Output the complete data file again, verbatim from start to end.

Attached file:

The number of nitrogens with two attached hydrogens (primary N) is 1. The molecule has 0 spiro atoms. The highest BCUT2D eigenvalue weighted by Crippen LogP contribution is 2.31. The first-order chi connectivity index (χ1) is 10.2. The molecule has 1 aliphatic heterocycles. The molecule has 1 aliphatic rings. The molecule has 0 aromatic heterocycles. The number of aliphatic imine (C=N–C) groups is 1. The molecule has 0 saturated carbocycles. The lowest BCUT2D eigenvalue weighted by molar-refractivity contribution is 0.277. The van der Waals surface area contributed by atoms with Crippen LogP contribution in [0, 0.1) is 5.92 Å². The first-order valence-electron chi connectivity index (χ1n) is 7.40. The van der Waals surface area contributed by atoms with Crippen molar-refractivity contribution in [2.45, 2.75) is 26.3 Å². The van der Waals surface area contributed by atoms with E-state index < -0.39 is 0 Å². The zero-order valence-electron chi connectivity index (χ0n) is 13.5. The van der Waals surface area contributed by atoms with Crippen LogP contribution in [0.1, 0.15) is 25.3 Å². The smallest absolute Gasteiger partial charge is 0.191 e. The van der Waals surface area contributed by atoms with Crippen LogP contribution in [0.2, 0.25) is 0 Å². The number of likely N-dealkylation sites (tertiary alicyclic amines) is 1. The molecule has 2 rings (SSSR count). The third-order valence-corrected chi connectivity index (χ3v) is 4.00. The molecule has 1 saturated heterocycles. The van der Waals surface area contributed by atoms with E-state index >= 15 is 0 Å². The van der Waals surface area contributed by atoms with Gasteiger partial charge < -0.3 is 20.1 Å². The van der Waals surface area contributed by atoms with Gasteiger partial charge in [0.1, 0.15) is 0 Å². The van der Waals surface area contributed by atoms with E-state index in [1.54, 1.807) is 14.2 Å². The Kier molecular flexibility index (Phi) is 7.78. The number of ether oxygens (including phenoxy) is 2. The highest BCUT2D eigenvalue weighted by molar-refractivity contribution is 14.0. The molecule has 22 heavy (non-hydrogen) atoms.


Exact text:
The number of nitrogens with two attached hydrogens (primary N) is 1. The molecule has 0 spiro atoms. The highest BCUT2D eigenvalue weighted by Crippen LogP contribution is 2.31. The first-order chi connectivity index (χ1) is 10.2. The molecule has 1 aliphatic heterocycles. The molecule has 1 aliphatic rings. The molecule has 0 aromatic heterocycles. The number of aliphatic imine (C=N–C) groups is 1. The molecule has 0 saturated carbocycles. The lowest BCUT2D eigenvalue weighted by molar-refractivity contribution is 0.277. The van der Waals surface area contributed by atoms with Crippen LogP contribution in [0, 0.1) is 5.92 Å². The first-order valence-electron chi connectivity index (χ1n) is 7.40. The van der Waals surface area contributed by atoms with Crippen molar-refractivity contribution in [2.45, 2.75) is 26.3 Å². The van der Waals surface area contributed by atoms with E-state index < -0.39 is 0 Å². The zero-order valence-electron chi connectivity index (χ0n) is 13.5. The van der Waals surface area contributed by atoms with Crippen LogP contribution in [0.1, 0.15) is 25.3 Å². The smallest absolute Gasteiger partial charge is 0.191 e. The van der Waals surface area contributed by atoms with Crippen LogP contribution in [0.2, 0.25) is 0 Å². The number of likely N-dealkylation sites (tertiary alicyclic amines) is 1. The molecule has 2 rings (SSSR count). The third-order valence-corrected chi connectivity index (χ3v) is 4.00. The molecule has 1 saturated heterocycles. The van der Waals surface area contributed by atoms with E-state index >= 15 is 0 Å². The van der Waals surface area contributed by atoms with Gasteiger partial charge < -0.3 is 20.1 Å². The van der Waals surface area contributed by atoms with Gasteiger partial charge in [0.1, 0.15) is 0 Å². The van der Waals surface area contributed by atoms with E-state index in [1.54, 1.807) is 14.2 Å². The Kier molecular flexibility index (Phi) is 7.78. The number of ether oxygens (including phenoxy) is 2. The highest BCUT2D eigenvalue weighted by molar-refractivity contribution is 14.0. The molecule has 22 heavy (non-hydrogen) atoms.